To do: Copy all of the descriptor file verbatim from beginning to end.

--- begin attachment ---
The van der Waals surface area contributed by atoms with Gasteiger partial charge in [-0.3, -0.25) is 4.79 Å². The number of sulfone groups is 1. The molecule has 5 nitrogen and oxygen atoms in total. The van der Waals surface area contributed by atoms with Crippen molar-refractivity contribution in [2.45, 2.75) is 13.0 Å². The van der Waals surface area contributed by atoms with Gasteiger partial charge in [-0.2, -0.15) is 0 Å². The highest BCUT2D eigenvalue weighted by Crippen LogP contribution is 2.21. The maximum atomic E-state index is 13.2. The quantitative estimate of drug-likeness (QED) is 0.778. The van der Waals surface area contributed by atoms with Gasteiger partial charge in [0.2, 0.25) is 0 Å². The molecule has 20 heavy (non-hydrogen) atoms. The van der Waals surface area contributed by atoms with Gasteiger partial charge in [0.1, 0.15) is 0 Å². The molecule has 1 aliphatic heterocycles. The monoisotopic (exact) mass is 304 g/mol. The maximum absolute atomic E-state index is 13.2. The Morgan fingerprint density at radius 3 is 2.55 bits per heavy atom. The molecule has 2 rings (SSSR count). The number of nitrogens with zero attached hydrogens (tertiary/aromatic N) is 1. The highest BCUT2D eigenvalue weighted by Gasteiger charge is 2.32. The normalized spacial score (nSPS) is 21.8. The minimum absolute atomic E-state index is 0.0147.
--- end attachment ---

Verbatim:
The van der Waals surface area contributed by atoms with Gasteiger partial charge in [-0.3, -0.25) is 4.79 Å². The number of sulfone groups is 1. The molecule has 5 nitrogen and oxygen atoms in total. The van der Waals surface area contributed by atoms with Crippen molar-refractivity contribution in [2.45, 2.75) is 13.0 Å². The van der Waals surface area contributed by atoms with Gasteiger partial charge in [-0.2, -0.15) is 0 Å². The highest BCUT2D eigenvalue weighted by Crippen LogP contribution is 2.21. The maximum atomic E-state index is 13.2. The quantitative estimate of drug-likeness (QED) is 0.778. The van der Waals surface area contributed by atoms with Gasteiger partial charge in [0.2, 0.25) is 0 Å². The molecule has 20 heavy (non-hydrogen) atoms. The van der Waals surface area contributed by atoms with Gasteiger partial charge in [0.1, 0.15) is 0 Å². The molecule has 1 aliphatic heterocycles. The monoisotopic (exact) mass is 304 g/mol. The maximum absolute atomic E-state index is 13.2. The Morgan fingerprint density at radius 3 is 2.55 bits per heavy atom. The molecule has 2 rings (SSSR count). The number of nitrogens with zero attached hydrogens (tertiary/aromatic N) is 1. The highest BCUT2D eigenvalue weighted by Gasteiger charge is 2.32. The normalized spacial score (nSPS) is 21.8. The minimum absolute atomic E-state index is 0.0147.